The Necrophiliac by Gabrielle Wittkop - Read Online
The Necrophiliac
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Summary

For more than three decades, Lucien — one of the most notorious characters in the history of the novel — has haunted the imaginations of readers around the world.  Remarkably, the astounding protagonist of Gabrielle Wittkop’s lyrical 1972 novella, The Necrophiliac, has never appeared in English until now.  

This new translation introduces readers to a masterpiece of French literature, striking not only for its astonishing subject matter but for the poetic beauty of the late author’s subtle, intricate writing.  

Like the best writings of Edgar Allan Poe or Baudelaire, Wittkop’s prose goes far beyond mere gothic horror to explore the melancholy in the loneliest depths of the human condition, forcing readers to confront their own mortality with an unprecedented intimacy.
Published: ECW Press an imprint of ECW Press on
ISBN: 9781554909742
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The Necrophiliac - Gabrielle Wittkop

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Copyright © Editions Gallimard, 2005

Translation Copyright © Don Bapst, 2011

Published by ECW Press

2120 Queen Street East, Suite 200,Toronto, Ontario, Canada M4E 1E2

416.694.3348 / info@ecwpress.com

All rights reserved. No part of this publication may be reproduced, stored in a retrieval system, or transmitted in any form by any process — electronic, mechanical, photocopying, recording, or otherwise — without the prior written permission of the copyright owners and ECW Press. The scanning, uploading, and distribution of this book via the Internet or via any other means without the permission of the publisher is illegal and punishable by law. Please purchase only authorized electronic editions, and do not participate in or encourage electronic piracy of copyrighted materials. Your support of the author’s rights is appreciated.

Library and Archives Canada Cataloguing In Publication

Wittkop, Gabrielle, 1920–2002

The necrophiliac / Gabrielle Wittkop ; translated by Don Bapst.

Translation of: Le nécrophile.

isbn 978-1-55022-943-1

i. Bapst, Don ii. Title.

pq2683.i82n413 2011 843’.914 c2010-906687-1

Developing editor: Michael Holmes / a misFit book

Cover and Text Design: Tania Craan

Typesetting: Rachel Ironstone

Production: Troy Cunningham

This book has been supported by the French Ministry of Foreign and European Affairs, as part of the translation grant program.

To the memory of C.D., who fell into death like Narcissus into his own image.

October 12, 19...

The grey eyelashes of this little girl cast a grey shadow against her cheek. She has the sly, ironic smile of those who know a lot. Two uncurled locks frame her face, descending to the hem of her blouse, which has been pulled up under her armpits to reveal a stomach of the same bluish white seen in certain Chinese porcelain. The mound of Venus, very flat, very smooth, shines slightly in the lamplight; it seems to be covered in a film of sweat.

I spread the thighs to study the vulva, thin as a scar, the transparent lips a pale mauve. But I still have to wait a few hours; for the moment, the whole body is still a bit stiff, a bit clenched, until the heat of the room softens it like wax. This little girl is worth the trouble. It’s truly a very beautiful dead girl.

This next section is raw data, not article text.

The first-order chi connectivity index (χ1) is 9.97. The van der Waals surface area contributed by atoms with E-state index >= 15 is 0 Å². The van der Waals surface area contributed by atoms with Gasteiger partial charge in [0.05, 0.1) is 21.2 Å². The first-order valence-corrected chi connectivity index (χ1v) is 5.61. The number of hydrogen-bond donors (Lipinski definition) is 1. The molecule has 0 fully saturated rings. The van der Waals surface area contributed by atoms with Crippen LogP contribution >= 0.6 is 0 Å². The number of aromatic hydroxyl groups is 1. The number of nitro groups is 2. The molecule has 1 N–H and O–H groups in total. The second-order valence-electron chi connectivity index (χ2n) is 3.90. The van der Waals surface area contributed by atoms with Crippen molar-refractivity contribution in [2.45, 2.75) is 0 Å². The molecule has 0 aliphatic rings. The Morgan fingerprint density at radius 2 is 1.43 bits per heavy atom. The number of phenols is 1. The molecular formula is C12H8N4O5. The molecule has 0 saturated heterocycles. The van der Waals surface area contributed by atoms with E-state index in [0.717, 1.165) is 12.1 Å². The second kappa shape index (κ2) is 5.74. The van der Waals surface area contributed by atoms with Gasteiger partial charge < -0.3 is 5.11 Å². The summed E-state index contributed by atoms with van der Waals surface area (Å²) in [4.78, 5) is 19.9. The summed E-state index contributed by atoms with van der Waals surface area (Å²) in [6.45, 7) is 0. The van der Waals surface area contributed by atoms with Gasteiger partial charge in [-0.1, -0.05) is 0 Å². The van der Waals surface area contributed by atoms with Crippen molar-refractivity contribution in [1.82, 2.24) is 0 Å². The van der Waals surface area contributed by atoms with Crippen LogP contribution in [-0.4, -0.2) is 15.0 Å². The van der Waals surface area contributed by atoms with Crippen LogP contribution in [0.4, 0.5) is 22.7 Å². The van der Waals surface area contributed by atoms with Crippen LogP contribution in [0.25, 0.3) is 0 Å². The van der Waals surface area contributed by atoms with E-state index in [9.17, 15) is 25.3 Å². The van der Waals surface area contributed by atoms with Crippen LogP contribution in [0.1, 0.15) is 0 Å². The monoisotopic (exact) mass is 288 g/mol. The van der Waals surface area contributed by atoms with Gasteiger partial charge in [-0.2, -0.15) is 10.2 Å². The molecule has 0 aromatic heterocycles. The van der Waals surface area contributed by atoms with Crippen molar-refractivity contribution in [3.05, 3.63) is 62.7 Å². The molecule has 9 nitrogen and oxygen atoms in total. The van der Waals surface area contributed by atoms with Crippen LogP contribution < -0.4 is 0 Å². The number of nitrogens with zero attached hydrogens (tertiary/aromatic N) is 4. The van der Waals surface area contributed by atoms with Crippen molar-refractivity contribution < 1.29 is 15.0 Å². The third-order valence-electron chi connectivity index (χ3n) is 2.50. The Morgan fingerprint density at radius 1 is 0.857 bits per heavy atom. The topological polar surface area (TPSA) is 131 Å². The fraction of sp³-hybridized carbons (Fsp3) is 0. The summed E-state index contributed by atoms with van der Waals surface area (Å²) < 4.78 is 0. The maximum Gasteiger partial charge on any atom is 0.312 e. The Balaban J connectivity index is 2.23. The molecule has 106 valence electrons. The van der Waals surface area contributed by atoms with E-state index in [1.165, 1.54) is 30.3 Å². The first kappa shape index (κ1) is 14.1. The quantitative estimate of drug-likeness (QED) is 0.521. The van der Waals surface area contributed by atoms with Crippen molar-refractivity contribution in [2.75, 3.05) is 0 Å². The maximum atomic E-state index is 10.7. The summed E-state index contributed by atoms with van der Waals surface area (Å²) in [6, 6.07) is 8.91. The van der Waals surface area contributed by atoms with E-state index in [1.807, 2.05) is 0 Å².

October 13, 19...

Yesterday evening, the little girl played a mean trick on me. I should have been more careful of her with that smile of hers. While I was sliding into that flesh so cold, so soft, so deliciously tight, found only in the dead, the child abruptly opened an eye, translucent like that of an octopus, and with a terrifying gurgling, she threw up a black stream of mysterious liquid on me. Open in a Gorgon mask, her mouth didn’t stop vomiting this juice until its odour filled the room. All this rather spoiled my pleasure. I’m accustomed to better manners, for the dead are tidy. They have already released their excrement in leaving life as one disposes of an ignominious burden. Also, their bellies resound with the hard, hollow sound of drums. Their fine powerful odour is that of the bombyx. It seems to come from the heart of the earth, from the empire where the musky larvae trudge between the roots, where blades of mica gleam like frozen silver, there where the blood of future chrysanthemums wells up, among the dusty peat, the sulphureous mire. The smell of the dead is that of the return to the cosmos, that of the sublime alchemy. For nothing is as flawless as a corpse, and it becomes more and more so as time passes, until the final purity of this large ivory doll with its mute smile and its perpetually spread legs that is in each one of us.

I had to spend more than two hours cleaning the bed and washing the little girl. This child, who vomits such putrid ink, truly has the nature of the octopus. For the moment she seems to have disgorged all of her venoms, spread out wisely over the sheets. Her false smile. Her little hands with the little nails. A blue fly that came from I don’t know where constantly lands and lands again on her thigh. This little girl quickly stopped pleasing me. She’s not one of the dead from whom I have any grief in separating myself, the way one deplores having to leave a friend. She certainly had a mean character, I would swear to it. From time to time, she emits a deep gurgling